There was a population tsunami that was happening and it continuously overwhelmed First Nation territories.  In 1796 Ohio had a white population of 5,000. By 1810 it had jumped to more than 230,000. This overpowering agrarian culture would only make its way ever westward transforming pristine forests to barren farmlands. It appears the Shawnee warrior Chiksika was right, our land was being eaten up by a windigo!

The American success in their revolution put a tremendous strain for land resources on what was left of British North America. Approximately 4% of the population of the thirteen colonies were British Empire Loyalists and left America for other British territories. Some 5,000, which was the smallest of these groups of loyalists, came to Upper Canada. Governor Haldimand also had to deal with a large influx of Iroquois refuges who had been loyal to the Crown during the revolution.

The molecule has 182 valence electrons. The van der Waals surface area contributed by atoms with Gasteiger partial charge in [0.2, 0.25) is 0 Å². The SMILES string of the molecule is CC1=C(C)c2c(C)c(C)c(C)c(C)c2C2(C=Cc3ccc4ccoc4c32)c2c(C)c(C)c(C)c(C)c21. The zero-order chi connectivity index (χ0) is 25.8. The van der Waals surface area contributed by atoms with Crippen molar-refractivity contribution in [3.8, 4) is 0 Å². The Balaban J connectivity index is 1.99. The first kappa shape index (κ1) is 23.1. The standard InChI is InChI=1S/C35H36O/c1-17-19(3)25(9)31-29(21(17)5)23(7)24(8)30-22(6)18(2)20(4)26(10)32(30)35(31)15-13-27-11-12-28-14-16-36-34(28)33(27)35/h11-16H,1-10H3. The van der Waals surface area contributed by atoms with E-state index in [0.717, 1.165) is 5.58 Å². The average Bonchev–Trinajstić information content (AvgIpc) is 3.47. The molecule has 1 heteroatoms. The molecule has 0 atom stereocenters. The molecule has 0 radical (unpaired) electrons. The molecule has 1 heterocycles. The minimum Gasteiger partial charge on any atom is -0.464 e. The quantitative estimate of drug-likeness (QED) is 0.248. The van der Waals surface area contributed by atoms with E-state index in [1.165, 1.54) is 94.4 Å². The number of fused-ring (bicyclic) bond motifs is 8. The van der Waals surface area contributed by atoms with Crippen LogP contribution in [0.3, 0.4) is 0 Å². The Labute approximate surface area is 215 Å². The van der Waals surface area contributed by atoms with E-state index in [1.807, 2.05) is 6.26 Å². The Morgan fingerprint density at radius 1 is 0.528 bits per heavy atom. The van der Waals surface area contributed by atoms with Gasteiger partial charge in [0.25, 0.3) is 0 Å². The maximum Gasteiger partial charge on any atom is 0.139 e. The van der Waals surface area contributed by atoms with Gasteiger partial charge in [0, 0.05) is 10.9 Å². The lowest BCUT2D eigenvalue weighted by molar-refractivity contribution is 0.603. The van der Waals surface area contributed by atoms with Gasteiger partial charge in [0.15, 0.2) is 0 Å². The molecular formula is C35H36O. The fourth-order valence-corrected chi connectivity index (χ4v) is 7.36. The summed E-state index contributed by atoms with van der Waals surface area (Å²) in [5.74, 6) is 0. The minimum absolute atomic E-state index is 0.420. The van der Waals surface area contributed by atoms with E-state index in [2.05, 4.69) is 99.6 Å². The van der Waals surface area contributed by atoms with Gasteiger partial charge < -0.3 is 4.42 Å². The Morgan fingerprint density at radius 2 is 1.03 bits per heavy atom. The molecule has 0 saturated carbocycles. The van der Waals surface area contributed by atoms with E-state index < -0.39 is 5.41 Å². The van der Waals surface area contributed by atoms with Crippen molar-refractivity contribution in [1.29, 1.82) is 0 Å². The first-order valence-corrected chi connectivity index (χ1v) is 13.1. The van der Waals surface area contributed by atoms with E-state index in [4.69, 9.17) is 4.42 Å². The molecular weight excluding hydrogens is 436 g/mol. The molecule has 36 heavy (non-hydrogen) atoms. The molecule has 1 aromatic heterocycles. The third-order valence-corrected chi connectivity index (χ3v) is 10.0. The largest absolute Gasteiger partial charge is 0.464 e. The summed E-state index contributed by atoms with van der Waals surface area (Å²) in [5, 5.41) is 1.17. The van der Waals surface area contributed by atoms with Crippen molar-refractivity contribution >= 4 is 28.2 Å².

During that war the Iroquois Six Nation Confederacy’s loyalties split the league. Many of the Oneida and Tuscarora backed the rebels while the Mohawk, Onondaga, Cayuga and Seneca backed the British. Chief John Deserontyon and 200 Mohawks sought refuse near Lachine in Lower Canada while Chief Joseph Brant crossed over at Niagara. The population of these Iroquois and their allies fluctuated between 2,000 and 5,000.

In the Treaty of Paris, which ended the war, no mention was made of Iroquois lands in upstate New York. This angered the Iroquois who were now refugees from their homeland. Haldimand fearing they might take their frustrations out on the loyalist refugees ordered the Indian Agents to be extra generous in handing out supplies and presents to them.